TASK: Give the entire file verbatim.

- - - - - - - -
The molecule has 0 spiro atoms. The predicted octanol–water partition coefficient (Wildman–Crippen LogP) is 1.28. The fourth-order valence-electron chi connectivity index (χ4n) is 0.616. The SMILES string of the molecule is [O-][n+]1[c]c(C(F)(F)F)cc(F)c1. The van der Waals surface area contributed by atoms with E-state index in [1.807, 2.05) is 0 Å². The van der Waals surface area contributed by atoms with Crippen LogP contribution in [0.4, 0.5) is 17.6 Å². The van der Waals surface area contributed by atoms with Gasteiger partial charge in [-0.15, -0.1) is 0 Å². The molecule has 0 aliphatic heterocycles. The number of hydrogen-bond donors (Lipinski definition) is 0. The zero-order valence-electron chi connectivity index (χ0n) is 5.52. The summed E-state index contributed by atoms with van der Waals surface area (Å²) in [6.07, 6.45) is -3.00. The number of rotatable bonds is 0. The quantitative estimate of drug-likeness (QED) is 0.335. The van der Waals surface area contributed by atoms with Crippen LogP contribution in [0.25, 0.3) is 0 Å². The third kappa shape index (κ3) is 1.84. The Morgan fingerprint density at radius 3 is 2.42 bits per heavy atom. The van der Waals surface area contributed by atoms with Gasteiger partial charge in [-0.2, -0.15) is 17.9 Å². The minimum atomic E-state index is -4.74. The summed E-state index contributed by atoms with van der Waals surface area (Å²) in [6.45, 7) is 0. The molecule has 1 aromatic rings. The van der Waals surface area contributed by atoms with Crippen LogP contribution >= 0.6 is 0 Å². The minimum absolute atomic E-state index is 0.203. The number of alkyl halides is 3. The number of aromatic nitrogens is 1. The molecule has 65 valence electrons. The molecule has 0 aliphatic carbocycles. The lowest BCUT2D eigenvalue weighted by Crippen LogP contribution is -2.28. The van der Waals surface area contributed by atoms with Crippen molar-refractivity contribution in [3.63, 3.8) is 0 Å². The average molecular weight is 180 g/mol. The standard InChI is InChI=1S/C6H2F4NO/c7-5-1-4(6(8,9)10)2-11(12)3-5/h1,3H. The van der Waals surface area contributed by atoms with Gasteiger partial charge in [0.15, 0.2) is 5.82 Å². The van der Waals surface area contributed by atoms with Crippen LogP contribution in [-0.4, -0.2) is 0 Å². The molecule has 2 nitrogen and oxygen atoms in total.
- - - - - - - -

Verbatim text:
The molecule has 0 spiro atoms. The predicted octanol–water partition coefficient (Wildman–Crippen LogP) is 1.28. The fourth-order valence-electron chi connectivity index (χ4n) is 0.616. The SMILES string of the molecule is [O-][n+]1[c]c(C(F)(F)F)cc(F)c1. The van der Waals surface area contributed by atoms with E-state index in [1.807, 2.05) is 0 Å². The van der Waals surface area contributed by atoms with Crippen LogP contribution in [0.4, 0.5) is 17.6 Å². The van der Waals surface area contributed by atoms with Gasteiger partial charge in [-0.15, -0.1) is 0 Å². The molecule has 0 aliphatic heterocycles. The number of hydrogen-bond donors (Lipinski definition) is 0. The zero-order valence-electron chi connectivity index (χ0n) is 5.52. The summed E-state index contributed by atoms with van der Waals surface area (Å²) in [6.07, 6.45) is -3.00. The number of rotatable bonds is 0. The quantitative estimate of drug-likeness (QED) is 0.335. The van der Waals surface area contributed by atoms with Crippen LogP contribution in [0.25, 0.3) is 0 Å². The third kappa shape index (κ3) is 1.84. The Morgan fingerprint density at radius 3 is 2.42 bits per heavy atom. The van der Waals surface area contributed by atoms with Gasteiger partial charge in [-0.2, -0.15) is 17.9 Å². The minimum atomic E-state index is -4.74. The summed E-state index contributed by atoms with van der Waals surface area (Å²) in [6.45, 7) is 0. The molecule has 1 aromatic rings. The van der Waals surface area contributed by atoms with Crippen LogP contribution >= 0.6 is 0 Å². The minimum absolute atomic E-state index is 0.203. The number of alkyl halides is 3. The number of aromatic nitrogens is 1. The molecule has 65 valence electrons. The molecule has 0 aliphatic carbocycles. The lowest BCUT2D eigenvalue weighted by Crippen LogP contribution is -2.28. The van der Waals surface area contributed by atoms with Crippen molar-refractivity contribution in [3.63, 3.8) is 0 Å². The average molecular weight is 180 g/mol. The standard InChI is InChI=1S/C6H2F4NO/c7-5-1-4(6(8,9)10)2-11(12)3-5/h1,3H. The van der Waals surface area contributed by atoms with Gasteiger partial charge in [0.15, 0.2) is 5.82 Å². The van der Waals surface area contributed by atoms with Crippen LogP contribution in [-0.4, -0.2) is 0 Å². The molecule has 2 nitrogen and oxygen atoms in total.